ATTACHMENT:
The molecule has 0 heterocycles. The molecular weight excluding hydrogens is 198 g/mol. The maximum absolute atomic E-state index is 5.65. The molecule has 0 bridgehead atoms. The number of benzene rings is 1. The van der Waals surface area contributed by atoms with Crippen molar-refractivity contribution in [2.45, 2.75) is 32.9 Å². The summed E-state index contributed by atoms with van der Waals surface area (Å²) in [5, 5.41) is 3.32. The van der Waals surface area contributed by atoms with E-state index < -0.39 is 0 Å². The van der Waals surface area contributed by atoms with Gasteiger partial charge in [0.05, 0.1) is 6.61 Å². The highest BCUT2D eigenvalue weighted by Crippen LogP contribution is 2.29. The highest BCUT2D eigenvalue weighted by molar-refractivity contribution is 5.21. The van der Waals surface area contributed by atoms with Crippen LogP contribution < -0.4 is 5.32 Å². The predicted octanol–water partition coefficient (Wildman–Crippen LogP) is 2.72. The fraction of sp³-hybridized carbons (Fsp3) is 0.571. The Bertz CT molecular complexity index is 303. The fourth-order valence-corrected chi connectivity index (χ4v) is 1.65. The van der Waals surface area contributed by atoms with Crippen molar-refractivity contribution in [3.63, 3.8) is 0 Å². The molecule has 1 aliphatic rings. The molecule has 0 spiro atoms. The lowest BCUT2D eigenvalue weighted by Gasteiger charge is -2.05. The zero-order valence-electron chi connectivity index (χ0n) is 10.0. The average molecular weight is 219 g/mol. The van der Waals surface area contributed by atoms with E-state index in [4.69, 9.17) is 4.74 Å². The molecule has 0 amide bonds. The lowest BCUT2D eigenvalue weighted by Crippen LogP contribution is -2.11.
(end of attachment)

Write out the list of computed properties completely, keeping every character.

The molecule has 0 heterocycles. The molecular weight excluding hydrogens is 198 g/mol. The maximum absolute atomic E-state index is 5.65. The molecule has 0 bridgehead atoms. The number of benzene rings is 1. The van der Waals surface area contributed by atoms with Crippen molar-refractivity contribution in [2.45, 2.75) is 32.9 Å². The summed E-state index contributed by atoms with van der Waals surface area (Å²) in [5, 5.41) is 3.32. The van der Waals surface area contributed by atoms with E-state index < -0.39 is 0 Å². The van der Waals surface area contributed by atoms with Gasteiger partial charge in [0.05, 0.1) is 6.61 Å². The highest BCUT2D eigenvalue weighted by Crippen LogP contribution is 2.29. The highest BCUT2D eigenvalue weighted by molar-refractivity contribution is 5.21. The van der Waals surface area contributed by atoms with Crippen LogP contribution < -0.4 is 5.32 Å². The predicted octanol–water partition coefficient (Wildman–Crippen LogP) is 2.72. The fraction of sp³-hybridized carbons (Fsp3) is 0.571. The Bertz CT molecular complexity index is 303. The fourth-order valence-corrected chi connectivity index (χ4v) is 1.65. The van der Waals surface area contributed by atoms with Crippen molar-refractivity contribution in [3.63, 3.8) is 0 Å². The molecule has 1 aliphatic rings. The molecule has 0 spiro atoms. The lowest BCUT2D eigenvalue weighted by Gasteiger charge is -2.05. The zero-order valence-electron chi connectivity index (χ0n) is 10.0. The average molecular weight is 219 g/mol. The van der Waals surface area contributed by atoms with E-state index in [4.69, 9.17) is 4.74 Å². The molecule has 0 amide bonds. The lowest BCUT2D eigenvalue weighted by Crippen LogP contribution is -2.11.